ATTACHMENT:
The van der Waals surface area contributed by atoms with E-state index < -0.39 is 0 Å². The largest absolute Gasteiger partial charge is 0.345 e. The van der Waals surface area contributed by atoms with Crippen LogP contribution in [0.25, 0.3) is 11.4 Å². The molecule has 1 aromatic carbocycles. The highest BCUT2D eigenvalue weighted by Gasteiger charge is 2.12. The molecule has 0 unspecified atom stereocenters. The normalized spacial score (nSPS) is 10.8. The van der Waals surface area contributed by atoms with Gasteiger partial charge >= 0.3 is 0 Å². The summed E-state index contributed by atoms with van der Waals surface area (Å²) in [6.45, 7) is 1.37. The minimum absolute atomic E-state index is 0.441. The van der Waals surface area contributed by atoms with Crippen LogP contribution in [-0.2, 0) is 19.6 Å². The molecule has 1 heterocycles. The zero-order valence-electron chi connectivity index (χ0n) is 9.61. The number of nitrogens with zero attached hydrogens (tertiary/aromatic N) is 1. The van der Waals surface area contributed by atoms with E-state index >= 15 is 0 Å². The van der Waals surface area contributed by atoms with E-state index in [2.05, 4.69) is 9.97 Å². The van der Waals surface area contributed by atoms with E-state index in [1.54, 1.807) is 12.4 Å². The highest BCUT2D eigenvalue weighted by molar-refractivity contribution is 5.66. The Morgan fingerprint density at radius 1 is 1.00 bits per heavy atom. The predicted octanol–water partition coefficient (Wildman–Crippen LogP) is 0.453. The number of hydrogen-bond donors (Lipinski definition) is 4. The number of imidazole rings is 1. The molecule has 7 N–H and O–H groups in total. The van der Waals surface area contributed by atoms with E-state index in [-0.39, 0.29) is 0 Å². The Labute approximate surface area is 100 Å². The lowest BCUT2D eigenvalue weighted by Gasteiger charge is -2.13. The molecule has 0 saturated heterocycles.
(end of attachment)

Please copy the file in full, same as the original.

The van der Waals surface area contributed by atoms with E-state index < -0.39 is 0 Å². The largest absolute Gasteiger partial charge is 0.345 e. The van der Waals surface area contributed by atoms with Crippen LogP contribution in [0.25, 0.3) is 11.4 Å². The molecule has 1 aromatic carbocycles. The highest BCUT2D eigenvalue weighted by Gasteiger charge is 2.12. The molecule has 0 unspecified atom stereocenters. The normalized spacial score (nSPS) is 10.8. The van der Waals surface area contributed by atoms with Gasteiger partial charge >= 0.3 is 0 Å². The summed E-state index contributed by atoms with van der Waals surface area (Å²) in [6.45, 7) is 1.37. The minimum absolute atomic E-state index is 0.441. The van der Waals surface area contributed by atoms with Crippen LogP contribution in [-0.2, 0) is 19.6 Å². The molecule has 1 heterocycles. The zero-order valence-electron chi connectivity index (χ0n) is 9.61. The number of nitrogens with zero attached hydrogens (tertiary/aromatic N) is 1. The van der Waals surface area contributed by atoms with E-state index >= 15 is 0 Å². The van der Waals surface area contributed by atoms with E-state index in [2.05, 4.69) is 9.97 Å². The van der Waals surface area contributed by atoms with E-state index in [1.54, 1.807) is 12.4 Å². The highest BCUT2D eigenvalue weighted by molar-refractivity contribution is 5.66. The Morgan fingerprint density at radius 1 is 1.00 bits per heavy atom. The predicted octanol–water partition coefficient (Wildman–Crippen LogP) is 0.453. The number of hydrogen-bond donors (Lipinski definition) is 4. The number of imidazole rings is 1. The molecule has 7 N–H and O–H groups in total. The van der Waals surface area contributed by atoms with E-state index in [-0.39, 0.29) is 0 Å². The Labute approximate surface area is 100 Å². The lowest BCUT2D eigenvalue weighted by Gasteiger charge is -2.13. The molecule has 0 saturated heterocycles.